Even in September 1996, when
the Human Rights Watch and the Washington Office on Latin
America wrote to Clinton's National
Security Adviser, Anthony Lake, requesting that he the
U.S. government immediately sever its relationship with Montesinos,
the C.I.A.'s Director, John Deutch, warned Lake not to
action. The same occurred later that year when two U.S.
Senators decided to write to Deutch himself, stressing to
the Agency guidelines prohibited any intelligence relationship
with a human rights violator, such as Montesinos. Deutch
replied that that was nobody's business but the C.I.A.'s.
things started to change in January of the following year.
It was then that a confessed drug lord, who was arrested
in a cooperative effort between American and Peruvian police,
told the authorities that he had paid Montesinos a total
sum of $1,800,000 over three years in return for freely
shipping cocaine from Peru to Colombia. U.S. officials started
suspect that Montesinos was deeply involved in drug trafficking.
The heads of the C.I.A.'s South American Offices started
to get flashbacks of Manuel Noriega, another of the Agency's
allies who used the Agency as a shield for global drug
Agency's fears were confirmed when, early last spring,
it emerged that Montesinos had played a major role in an
arms deal in which 50,000 Russian-made assault rifles were
bought from Jordan by the Peruvian government and then
sold to Colombian leftist rebels. As soon as the news reached
the State Department, C.I.A. Chief George Tenet received
a frantic phone call from Madeleine Albright, demanding
A few days later, Albright and National Security Adviser
Sandy Berger issued a directive to sharply reduce U.S.
intelligence ties with Montesinos and to ensure that his
were effectively and permanently hampered.
It was a few months
later that the videotape in question was leaked to the
media. Soon after the leak, the NIS did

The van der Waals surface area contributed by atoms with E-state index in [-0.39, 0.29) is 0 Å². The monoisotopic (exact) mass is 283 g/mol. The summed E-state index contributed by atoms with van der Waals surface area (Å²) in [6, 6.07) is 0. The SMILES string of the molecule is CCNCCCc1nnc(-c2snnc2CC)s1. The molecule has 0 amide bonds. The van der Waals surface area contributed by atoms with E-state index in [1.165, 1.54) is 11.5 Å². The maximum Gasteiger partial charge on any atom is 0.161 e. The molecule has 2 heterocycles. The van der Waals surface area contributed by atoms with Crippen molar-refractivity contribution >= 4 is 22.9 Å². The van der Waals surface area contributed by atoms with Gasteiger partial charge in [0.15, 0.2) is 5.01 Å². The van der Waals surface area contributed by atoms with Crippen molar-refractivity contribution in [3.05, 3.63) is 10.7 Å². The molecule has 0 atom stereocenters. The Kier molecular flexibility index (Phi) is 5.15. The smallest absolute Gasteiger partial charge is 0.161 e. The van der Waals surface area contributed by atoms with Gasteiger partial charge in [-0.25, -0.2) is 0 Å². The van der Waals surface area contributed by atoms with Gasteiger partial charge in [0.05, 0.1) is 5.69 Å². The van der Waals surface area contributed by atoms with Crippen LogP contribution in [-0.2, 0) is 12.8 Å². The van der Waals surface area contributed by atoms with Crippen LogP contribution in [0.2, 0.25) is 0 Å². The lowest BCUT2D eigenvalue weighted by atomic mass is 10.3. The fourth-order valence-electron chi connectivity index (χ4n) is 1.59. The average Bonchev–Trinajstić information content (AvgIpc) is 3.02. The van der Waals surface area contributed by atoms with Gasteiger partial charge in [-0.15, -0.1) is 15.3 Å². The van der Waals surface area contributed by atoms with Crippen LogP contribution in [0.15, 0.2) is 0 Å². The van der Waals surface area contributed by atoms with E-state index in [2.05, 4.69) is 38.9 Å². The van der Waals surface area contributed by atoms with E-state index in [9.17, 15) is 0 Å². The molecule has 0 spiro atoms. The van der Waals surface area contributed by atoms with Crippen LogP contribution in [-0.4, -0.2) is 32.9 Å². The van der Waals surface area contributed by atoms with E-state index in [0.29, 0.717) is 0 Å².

interrogate Peruvian navy officers, who were in charge
of guarding Montesinos' office. But Montesinos wasted no
He suspected that the Americans were behind the taping
of his bribe discourse and the leak of the footage to the
Fearing for his life, he left the country and is still
on the run.
From then on, there are two things that could have caused
Fujimori's resignation: what is more probable is that the
Americans asked him to arrest Montesinos on drug and weapons
trafficking charges. But Fujimori, being aware of the fact
that the true rulers of Peru, the NIS and the military,
would not allow for such a development, he found himself
a cul-de-sac and chose to step down. The other possibility
is that he himself tasted the fruits of Montesinos' illegal
activities and was pressured by the Americans to abandon
office or face arrest, Noriega-style. Being a logical man,
he declared his resignation.
Undoubtedly, the details of the
Fujimori/Montesinos saga will emerge in the following months.
In the meanwhile those
gazing toward the direction of Lima in search of answers,
are missing the action. Washington would be a much safer
© The News Insider 2000Louis Lingg is a News Insider
(1) Amnesty International World Book 2000.
(2) De Young, C. (2000) CIA Defended Peru Spy Chief Whenever
Doubts Were Raised, The San Francisco Chronicle, 22 September.